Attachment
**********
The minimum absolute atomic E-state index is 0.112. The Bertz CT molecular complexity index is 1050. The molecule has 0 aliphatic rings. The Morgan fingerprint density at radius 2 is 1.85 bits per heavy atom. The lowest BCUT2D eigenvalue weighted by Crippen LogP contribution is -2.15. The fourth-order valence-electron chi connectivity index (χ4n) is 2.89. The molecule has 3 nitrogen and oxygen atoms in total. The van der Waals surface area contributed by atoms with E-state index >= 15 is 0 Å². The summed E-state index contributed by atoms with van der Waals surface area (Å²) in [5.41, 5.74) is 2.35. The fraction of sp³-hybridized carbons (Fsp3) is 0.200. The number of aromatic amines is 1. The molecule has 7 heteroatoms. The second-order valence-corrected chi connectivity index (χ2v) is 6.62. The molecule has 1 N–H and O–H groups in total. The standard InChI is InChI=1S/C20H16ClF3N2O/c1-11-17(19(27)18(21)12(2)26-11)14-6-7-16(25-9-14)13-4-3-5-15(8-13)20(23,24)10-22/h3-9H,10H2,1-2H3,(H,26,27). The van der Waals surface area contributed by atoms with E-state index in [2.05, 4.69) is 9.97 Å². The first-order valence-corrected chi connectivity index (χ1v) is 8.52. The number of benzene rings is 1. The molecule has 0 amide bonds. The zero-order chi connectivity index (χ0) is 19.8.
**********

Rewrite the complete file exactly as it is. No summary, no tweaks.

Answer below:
The minimum absolute atomic E-state index is 0.112. The Bertz CT molecular complexity index is 1050. The molecule has 0 aliphatic rings. The Morgan fingerprint density at radius 2 is 1.85 bits per heavy atom. The lowest BCUT2D eigenvalue weighted by Crippen LogP contribution is -2.15. The fourth-order valence-electron chi connectivity index (χ4n) is 2.89. The molecule has 3 nitrogen and oxygen atoms in total. The van der Waals surface area contributed by atoms with E-state index >= 15 is 0 Å². The summed E-state index contributed by atoms with van der Waals surface area (Å²) in [5.41, 5.74) is 2.35. The fraction of sp³-hybridized carbons (Fsp3) is 0.200. The number of aromatic amines is 1. The molecule has 7 heteroatoms. The second-order valence-corrected chi connectivity index (χ2v) is 6.62. The molecule has 1 N–H and O–H groups in total. The standard InChI is InChI=1S/C20H16ClF3N2O/c1-11-17(19(27)18(21)12(2)26-11)14-6-7-16(25-9-14)13-4-3-5-15(8-13)20(23,24)10-22/h3-9H,10H2,1-2H3,(H,26,27). The van der Waals surface area contributed by atoms with E-state index in [2.05, 4.69) is 9.97 Å². The first-order valence-corrected chi connectivity index (χ1v) is 8.52. The number of benzene rings is 1. The molecule has 0 amide bonds. The zero-order chi connectivity index (χ0) is 19.8.